Rate expectations: Market vs. Fed
Source: Bloomberg Finance, L.P., and U.S. Federal Reserve. As of August 17, 2022. Long-run Fed rate expectations are represented by the 3-month Eurodollar futures curve.
- Following an extraordinarily volatile first half of the year, markets have staged a significant recovery, rising approximately 16% off their low on June 16.1 Among other factors, the rally has been driven by investors’ bet that the Fed might be too successful in slowing economic growth.
- Market expectations imply that the Fed will continue raising rates through December 2022 and then quickly adjust, easing rates over the next two years nearly almost as quickly as it hiked. Markets anticipate policymakers will ultimately bring the Fed funds rate back to approximately just 2.8% by December 2024.2
- For their part, Fed policymakers vigorously disagree with the market’s expectations, noting at their July meeting that it will likely be appropriate to keep rates at higher levels for some time.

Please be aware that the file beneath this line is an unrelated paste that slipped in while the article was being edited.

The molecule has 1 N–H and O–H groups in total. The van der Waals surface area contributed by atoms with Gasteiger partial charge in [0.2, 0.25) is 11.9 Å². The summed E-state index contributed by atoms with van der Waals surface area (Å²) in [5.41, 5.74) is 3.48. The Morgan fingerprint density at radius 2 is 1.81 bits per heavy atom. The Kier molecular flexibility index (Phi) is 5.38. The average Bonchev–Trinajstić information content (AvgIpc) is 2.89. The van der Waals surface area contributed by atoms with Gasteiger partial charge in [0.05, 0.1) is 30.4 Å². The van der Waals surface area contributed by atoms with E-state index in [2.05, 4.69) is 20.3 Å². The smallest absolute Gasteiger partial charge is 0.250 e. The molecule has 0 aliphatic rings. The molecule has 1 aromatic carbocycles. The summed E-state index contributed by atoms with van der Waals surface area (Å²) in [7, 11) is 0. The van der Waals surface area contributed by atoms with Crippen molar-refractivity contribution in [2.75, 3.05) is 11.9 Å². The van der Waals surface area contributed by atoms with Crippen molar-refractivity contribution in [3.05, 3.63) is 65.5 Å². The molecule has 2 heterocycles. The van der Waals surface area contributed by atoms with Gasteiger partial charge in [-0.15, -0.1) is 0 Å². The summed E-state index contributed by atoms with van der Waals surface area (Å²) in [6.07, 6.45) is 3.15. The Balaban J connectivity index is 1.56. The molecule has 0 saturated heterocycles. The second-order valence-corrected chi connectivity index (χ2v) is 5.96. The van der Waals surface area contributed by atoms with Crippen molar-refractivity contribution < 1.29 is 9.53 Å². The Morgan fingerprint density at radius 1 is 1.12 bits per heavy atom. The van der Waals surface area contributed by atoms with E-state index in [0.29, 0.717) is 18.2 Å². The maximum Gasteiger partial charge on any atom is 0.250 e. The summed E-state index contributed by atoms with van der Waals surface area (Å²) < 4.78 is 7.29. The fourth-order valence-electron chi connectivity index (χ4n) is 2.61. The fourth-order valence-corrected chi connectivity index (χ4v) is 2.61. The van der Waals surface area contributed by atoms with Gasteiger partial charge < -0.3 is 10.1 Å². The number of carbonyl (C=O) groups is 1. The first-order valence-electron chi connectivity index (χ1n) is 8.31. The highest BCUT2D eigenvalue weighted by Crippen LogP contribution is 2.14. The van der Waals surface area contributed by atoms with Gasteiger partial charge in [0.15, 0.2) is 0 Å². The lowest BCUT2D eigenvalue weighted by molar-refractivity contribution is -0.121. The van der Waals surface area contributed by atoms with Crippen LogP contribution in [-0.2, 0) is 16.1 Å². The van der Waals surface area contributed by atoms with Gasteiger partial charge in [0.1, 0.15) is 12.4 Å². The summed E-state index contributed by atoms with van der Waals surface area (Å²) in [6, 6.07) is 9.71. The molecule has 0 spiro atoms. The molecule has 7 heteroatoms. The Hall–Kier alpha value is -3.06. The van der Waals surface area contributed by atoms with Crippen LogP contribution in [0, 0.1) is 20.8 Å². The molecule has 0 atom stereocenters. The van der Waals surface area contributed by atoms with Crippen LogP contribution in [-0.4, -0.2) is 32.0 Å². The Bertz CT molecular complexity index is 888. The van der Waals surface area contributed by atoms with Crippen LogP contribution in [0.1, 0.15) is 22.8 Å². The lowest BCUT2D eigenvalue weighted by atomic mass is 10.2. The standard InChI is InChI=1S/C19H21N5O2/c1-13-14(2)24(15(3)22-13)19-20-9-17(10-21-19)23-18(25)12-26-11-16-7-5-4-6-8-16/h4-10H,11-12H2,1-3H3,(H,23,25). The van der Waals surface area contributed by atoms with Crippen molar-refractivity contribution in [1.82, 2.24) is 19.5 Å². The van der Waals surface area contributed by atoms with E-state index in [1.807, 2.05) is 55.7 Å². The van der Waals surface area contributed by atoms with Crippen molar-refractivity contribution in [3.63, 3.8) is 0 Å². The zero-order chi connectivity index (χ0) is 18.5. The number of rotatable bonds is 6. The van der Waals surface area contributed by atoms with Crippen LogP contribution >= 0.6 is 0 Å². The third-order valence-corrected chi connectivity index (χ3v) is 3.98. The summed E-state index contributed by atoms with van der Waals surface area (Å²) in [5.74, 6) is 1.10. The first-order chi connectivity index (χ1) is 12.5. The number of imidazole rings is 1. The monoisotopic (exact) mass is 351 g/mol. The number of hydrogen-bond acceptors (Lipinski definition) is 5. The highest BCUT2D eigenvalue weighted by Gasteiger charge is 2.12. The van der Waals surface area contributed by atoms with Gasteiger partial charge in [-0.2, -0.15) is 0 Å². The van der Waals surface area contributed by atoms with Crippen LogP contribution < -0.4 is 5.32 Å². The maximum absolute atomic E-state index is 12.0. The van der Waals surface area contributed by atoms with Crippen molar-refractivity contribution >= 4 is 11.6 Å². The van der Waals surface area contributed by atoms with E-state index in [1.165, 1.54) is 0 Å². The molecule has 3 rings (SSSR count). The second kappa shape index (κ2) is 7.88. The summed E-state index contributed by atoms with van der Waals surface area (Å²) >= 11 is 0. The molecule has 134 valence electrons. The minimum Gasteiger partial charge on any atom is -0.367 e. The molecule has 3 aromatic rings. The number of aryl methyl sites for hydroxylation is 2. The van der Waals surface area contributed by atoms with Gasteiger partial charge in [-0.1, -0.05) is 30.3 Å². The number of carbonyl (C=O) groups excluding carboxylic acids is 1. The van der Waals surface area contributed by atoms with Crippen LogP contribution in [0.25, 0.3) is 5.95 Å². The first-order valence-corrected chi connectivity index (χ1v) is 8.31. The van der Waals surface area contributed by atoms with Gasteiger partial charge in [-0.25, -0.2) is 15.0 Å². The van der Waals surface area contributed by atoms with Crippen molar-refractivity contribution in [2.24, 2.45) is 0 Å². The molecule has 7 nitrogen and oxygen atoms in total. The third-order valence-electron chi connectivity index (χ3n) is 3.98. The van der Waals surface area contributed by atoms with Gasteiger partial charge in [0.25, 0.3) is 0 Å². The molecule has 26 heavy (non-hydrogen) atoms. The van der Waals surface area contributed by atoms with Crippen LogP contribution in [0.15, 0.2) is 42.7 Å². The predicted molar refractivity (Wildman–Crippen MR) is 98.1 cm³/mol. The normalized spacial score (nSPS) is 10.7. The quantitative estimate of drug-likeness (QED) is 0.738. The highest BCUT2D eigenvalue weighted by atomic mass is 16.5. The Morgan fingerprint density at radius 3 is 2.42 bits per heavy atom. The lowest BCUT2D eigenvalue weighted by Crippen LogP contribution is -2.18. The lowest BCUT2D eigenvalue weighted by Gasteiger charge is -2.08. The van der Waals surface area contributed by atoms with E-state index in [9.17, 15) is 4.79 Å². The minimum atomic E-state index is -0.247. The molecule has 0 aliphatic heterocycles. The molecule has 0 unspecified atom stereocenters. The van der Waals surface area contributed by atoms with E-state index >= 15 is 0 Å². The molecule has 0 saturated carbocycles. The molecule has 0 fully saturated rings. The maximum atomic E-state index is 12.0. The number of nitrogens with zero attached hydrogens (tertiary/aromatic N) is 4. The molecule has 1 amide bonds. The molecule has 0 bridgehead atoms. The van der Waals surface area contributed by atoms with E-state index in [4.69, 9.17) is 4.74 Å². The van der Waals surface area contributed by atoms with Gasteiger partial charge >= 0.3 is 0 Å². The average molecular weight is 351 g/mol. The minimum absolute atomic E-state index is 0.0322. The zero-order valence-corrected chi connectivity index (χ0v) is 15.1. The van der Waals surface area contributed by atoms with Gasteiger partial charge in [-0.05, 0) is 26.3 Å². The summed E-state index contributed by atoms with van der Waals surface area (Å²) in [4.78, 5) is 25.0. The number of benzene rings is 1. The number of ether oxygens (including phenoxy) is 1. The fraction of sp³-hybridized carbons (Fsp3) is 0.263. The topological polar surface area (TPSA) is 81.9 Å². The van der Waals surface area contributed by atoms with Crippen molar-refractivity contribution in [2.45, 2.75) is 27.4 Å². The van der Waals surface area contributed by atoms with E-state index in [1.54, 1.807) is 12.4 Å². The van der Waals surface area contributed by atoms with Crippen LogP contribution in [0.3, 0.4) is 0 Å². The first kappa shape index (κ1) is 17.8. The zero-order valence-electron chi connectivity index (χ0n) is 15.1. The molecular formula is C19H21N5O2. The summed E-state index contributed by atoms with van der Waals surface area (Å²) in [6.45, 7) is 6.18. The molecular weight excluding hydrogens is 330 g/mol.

- Earlier in August, San Francisco Fed President Daly, often characterized as one of the more-dovish Fed Chairs, emphasized that inflation is the most important economic risk today and that the Fed’s job [reducing inflation] is “far from done.”3
- Clearly, markets and policymakers are operating under very different assumptions and only time will tell which path the Fed takes. In the meantime, however, investors would be wise to remain flexible in their investment strategies, seeking out those that have the potential to withstand, or benefit from, volatility.